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William Fothergill Batho

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1864.W Clark of Calcutta and W. F. Batho.
February 1888. The Dufferin Bridge, designed by Batho and J. W. H. James.
February 1888.
1869 Nut shaping machine.

William Fothergill Batho (1828-1886).

He was the son of Nathaniel Batho and Anne (daughter of Joseph Fothergill, born in Warrington 1808).

1838-1844 served a pupilage at the works of his father, Nathaniel Batho, engineer and tool maker, Manchester. Then, for upwards of a year, he was an Assistant Engineer on the East Lancashire Railway under W. C. E. Cowley, followed by another year at his father's works.[1]. Subsequent career outlined below.

1860 William Fothergill Batho, Engineer, Bordesley Works, Birmingham.[2]. This was the works of Richard and Edward Peyton.

1862 Patent sealed: 'Dated March 13, 1862. Edward Peyton, of Birmingham, manufacturer, and William Fothergill Batho, of the same place, manager, for improvements in the moulds or chills employed in casting corner blocks, dovetail grooves, and other parts of metal bedsteads, and other like articles, in frames for carrying such moulds, and in tubes for the pillars of bedsteads and other like articles.' [3]

1867 Lee Bridge House, Birmingham. [4]

1886 May 16th. Died.


1886 Obituary [5]

WILLIAM FOTHERGILL BATHO was born at Salford on 11th January 1828.

After serving an apprenticeship with his father, an engineer and toolmaker in Manchester, he became an assistant on the East Lancashire Railway.

In 1846 he entered the drawing office of Messrs. Sharp Brothers and Co., Manchester, and subsequently went to Natal as a government surveyor.

On returning to England he was again engaged at Messrs. Sharp's, where he worked out the detail of the double-traversing drilling and grooving machine described in the Institution Proceedings 1856, page 111.

Subsequently he was with Messrs. Beyer Peacock and Co.; and from 1858 to 1862 he was in business on his own account.

He then became manager of Messrs. Peyton and Peyton's tube works, Birmingham; and from 1866 to 1870 was manager of Messrs. Nettlefold and Co.'s screw works, Birmingham, where he devised a nut-shaping machine of which he gave a description to this Institution (Proceedings 1869, page 312).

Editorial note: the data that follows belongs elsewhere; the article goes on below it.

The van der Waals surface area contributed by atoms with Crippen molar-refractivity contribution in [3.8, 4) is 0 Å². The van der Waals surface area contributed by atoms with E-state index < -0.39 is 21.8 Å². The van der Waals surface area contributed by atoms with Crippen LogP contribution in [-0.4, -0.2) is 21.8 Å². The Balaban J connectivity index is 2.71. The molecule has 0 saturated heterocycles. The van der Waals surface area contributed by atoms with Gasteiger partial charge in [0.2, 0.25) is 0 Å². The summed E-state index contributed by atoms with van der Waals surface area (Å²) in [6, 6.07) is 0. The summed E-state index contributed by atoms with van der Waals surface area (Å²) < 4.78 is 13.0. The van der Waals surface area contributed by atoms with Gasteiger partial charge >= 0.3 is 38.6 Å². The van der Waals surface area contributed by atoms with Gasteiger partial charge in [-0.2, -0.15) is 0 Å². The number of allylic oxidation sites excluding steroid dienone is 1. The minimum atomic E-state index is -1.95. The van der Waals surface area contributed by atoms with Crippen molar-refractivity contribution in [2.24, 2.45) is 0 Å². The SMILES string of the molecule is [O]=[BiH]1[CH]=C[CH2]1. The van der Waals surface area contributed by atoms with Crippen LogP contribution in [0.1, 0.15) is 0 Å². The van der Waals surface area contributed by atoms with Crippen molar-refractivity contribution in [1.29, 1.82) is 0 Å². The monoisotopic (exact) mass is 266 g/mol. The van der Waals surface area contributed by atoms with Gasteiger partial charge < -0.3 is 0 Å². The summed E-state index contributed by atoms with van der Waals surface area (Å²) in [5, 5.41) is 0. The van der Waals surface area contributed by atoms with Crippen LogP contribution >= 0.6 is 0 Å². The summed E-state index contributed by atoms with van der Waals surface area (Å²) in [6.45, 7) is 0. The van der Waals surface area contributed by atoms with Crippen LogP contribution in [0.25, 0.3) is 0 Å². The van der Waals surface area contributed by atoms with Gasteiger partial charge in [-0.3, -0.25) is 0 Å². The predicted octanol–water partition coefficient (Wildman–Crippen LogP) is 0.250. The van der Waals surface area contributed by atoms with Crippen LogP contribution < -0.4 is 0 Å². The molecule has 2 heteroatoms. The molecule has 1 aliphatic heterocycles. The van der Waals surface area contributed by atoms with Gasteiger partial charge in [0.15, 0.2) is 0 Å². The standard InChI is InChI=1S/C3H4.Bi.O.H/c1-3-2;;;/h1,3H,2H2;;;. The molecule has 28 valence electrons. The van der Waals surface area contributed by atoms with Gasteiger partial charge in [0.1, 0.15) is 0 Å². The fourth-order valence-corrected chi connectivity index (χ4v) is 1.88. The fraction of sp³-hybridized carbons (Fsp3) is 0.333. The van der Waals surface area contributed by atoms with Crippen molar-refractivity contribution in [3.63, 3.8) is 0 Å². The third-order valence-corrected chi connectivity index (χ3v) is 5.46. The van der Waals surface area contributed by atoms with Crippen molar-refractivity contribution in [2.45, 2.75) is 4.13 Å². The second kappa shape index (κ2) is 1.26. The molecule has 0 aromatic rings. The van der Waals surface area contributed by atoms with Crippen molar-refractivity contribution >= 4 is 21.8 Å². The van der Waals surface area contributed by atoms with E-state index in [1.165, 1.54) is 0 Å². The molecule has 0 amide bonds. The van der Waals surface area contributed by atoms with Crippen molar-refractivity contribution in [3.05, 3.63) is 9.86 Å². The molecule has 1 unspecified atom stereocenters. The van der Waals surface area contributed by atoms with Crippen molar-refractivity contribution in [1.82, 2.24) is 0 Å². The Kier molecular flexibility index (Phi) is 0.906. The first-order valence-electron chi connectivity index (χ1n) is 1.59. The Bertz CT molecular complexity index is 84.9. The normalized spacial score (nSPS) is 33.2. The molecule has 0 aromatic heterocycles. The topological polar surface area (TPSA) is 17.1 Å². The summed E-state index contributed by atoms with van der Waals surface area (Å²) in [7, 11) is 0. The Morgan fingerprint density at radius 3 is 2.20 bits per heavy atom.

Throughout this period he also practised as a consulting engineer, and in connection with the late Mr. William Clark devised a steam road-roller, of which he gave a description to the Institution (Proceedings 1870, page 109), and superintended the construction of drainage pumping engines and water-works engines for the municipality of Calcutta.

Subsequently he became managing partner of Sir Josiah Mason's steel-pen works in Birmingham, until 1871, when he established himself in London as a civil and consulting engineer. In this capacity he acted as engineering adviser and agent for the municipality of Calcutta and for the Calcutta Port Trust, besides being regularly consulted by the India Office.

In conjunction with the late Mr. William Clark he acted as consulting engineer to the Oude and Rohilkund Railway, and continued in that capacity after the death of Mr. Clark; and with Mr. Wm. Duff Bruce, vice-chairman of the Calcutta Port Trust, he introduced the hydraulic dredger known by their joint names, which has met with an extended and very successful application.

More recently his name has become widely known in connection with the Batho open-hearth steel-making furnace, which is now in successful operation in many of the works both in this country and on the continent.

After a lengthened illness he died at Bournemouth on 16th May 1886, at the age of fifty-eight.

He became a Member of this Institution in 1860.


1886 Obituary [6]



1886 Obituary [7]

Mr. W. F. BATHO, when died on the 16th May last, at Bournemouth, was, says Engineering, an engineer of very varied and successful practice. His career opened by an apprenticeship with his father, an engineer and toolmaker in Manchester, after which he became an assistant on the East Lancashire Railway under the late Mr. C. E. Cawley. In 1846 he entered the drawing office of Messrs. Sharp Brothers & Co., an appointment which he quitted to go to Natal as a Government surveyor. Then followed a variety of experience in England with his first employer, Mr. Cawley, and with Messrs. Beyer, Peacock & Co.